4. Navassa Island
    5. United States Virgin Islands (50 islets and cays)
      Pacific Insular areas:
    6. American Samoa (seven islands)
    7. Baker Island
    8. Commonwealth of Northern Mariana Islands
    9. Guam Island
    10. Howland Island
    11. Jarvis Island
    12. Johnston Island (Islets East, Johnston, North and Sand)
    13. Kingman Reef
    14. Midway Island (Islets Eastern and Sand)
    15. Palmyra Island (more than 50 islets)
    16. Wake Island
  • Any other area of the world, except within the territorial limits of areas where radio services are regulated by:
    1. An agency of the United States other than the FCC (You are subject to its rules.)
    2. Any foreign government (You are subject to its rules.)
  • Aboard any vessel of the United States, with the permission of the captain, while the vessel is traveling either domestically or in international waters.
  • MURS operation is NOT authorized aboard aircraft in flight.

Operating MURS Near Arecibo Observatory in Puerto Rico

Anyone intending to operate a MURS unit on the islands of Puerto Rico, Desecheo, Mona, Vieques, and Culebra in a manner that could pose an interference threat to the Arecibo Observatory shall notify the Interference Office, Arecibo Observatory, HC3 Box 53995, Arecibo, Puerto Rico 00612, in writing or electronically, of the location of the unit. Operators may wish to consult interference guidelines, which will be provided by Cornell University. Operators who choose to transmit information electronically should e-mail to: [email protected].

The notification to the Interference Office, Arecibo Observatory shall be made 45 days prior to commencing operation of the unit. The notification shall state the geographical coordinates of the unit.

After receipt of such notifications, the Commission will allow the Arecibo Observatory a period of 20 days for comments or objections. The operator will be required to make reasonable efforts in order to resolve or mitigate any potential interference problem with the Arecibo Observatory. If the Commission determines that an operator has satisfied its responsibility to make reasonable efforts to protect the Observatory from interference, the unit may be allowed to operate.

MURS in Canada

MURS is not approved in Canada. In Canada, many commercial/industrial mobile and public safety licensees are authorized on the five MURS frequencies. A large number of these frequencies are licensed on a private/commercial basis. The remaining users are made up of government (i.e. municipal, provincial or federal government) and public safety (i.e. police, fire and ambulance). It is expected that the operation of MURS devices will cause, in certain situations, harmful interference to land mobile use. Also, operation of MURS devices could, in certain situations cause interference to users on adjacent land mobile frequencies, as set out in the suballocation channelling plan in Standard Radio System Plan 500, Technical Requirements for Land Mobile and Fixed Radio Services Operating in the Bands 138144 MHz and 148174 MHz (SRSP-500).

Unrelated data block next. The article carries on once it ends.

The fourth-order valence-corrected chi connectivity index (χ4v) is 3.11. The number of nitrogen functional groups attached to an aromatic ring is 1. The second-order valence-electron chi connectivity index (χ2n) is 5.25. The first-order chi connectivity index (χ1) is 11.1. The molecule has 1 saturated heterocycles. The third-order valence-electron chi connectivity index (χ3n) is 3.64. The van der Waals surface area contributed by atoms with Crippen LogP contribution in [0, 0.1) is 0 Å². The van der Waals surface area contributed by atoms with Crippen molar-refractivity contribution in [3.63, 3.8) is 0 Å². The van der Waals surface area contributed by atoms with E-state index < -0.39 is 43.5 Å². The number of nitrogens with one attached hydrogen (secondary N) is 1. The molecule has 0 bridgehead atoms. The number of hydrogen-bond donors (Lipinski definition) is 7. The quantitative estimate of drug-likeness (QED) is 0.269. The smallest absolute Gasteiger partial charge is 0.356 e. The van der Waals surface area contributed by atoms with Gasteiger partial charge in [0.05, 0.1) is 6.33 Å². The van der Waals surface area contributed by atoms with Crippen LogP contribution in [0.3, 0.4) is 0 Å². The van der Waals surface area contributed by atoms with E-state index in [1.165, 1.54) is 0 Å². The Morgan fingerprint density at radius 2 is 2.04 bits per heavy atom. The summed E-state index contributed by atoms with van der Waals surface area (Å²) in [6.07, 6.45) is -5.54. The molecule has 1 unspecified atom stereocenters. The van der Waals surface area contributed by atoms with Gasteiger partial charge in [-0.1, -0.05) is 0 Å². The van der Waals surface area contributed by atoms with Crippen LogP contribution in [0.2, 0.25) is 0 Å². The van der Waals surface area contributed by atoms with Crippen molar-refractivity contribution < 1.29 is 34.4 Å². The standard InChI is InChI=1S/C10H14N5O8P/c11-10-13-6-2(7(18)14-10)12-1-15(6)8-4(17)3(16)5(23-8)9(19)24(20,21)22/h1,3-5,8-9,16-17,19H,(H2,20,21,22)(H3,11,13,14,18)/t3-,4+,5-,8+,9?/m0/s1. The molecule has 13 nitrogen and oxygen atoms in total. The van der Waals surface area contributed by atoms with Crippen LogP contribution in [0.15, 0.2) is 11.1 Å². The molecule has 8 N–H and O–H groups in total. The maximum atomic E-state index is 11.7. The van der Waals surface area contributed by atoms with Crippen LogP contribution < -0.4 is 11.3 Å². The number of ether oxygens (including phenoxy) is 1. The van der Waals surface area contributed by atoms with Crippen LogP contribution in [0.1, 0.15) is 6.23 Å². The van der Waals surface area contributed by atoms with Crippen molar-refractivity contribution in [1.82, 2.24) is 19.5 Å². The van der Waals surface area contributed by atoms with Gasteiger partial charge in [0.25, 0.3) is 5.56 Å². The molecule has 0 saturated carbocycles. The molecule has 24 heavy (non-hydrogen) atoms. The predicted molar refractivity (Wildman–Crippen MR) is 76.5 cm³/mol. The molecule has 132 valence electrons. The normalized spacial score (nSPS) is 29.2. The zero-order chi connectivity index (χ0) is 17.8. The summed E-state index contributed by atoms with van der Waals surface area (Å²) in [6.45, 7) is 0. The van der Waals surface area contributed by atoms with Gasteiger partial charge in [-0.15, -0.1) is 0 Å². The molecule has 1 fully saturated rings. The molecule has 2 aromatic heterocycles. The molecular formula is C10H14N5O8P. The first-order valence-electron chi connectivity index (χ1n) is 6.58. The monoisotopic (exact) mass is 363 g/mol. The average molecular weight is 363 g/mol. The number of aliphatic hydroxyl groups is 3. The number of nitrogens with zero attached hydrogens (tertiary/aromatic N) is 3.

MURS Rules

Military use of MURS Radios

In some military applications, two-way radios normally require a frequency clearance via a DD 1494, APPLICATION FOR EQUIPMENT FREQUENCY ALLOCATION before they can be used. However, if a DD 1494 is submitted using radios on MURS frequencies, it will be rejected because the MURS frequencies are not allocated for federal usage.

Even though the MURS frequencies are not allocated for federal usage, they can still be and are used by government and military agencies.

The five MURS frequencies are licensed-by-rule, which means they do not require the user to obtain a license. Therefore, even government agencies do not need a frequency clearance for MURS devices.

For military applications, there may still be a need to evaluate MURS radios for Hazards of Electromagnetic Radiation to Ordnance (HERO) Impacts for each facility due to the types of ordinances stored there.

Do You Need a License for MURS Radios?

MURS is totally license free in the United States. The five channels of MURS do not require a license from the Federal Communications Commission.

2-Way Radio Call Boxes

Base Station Intercom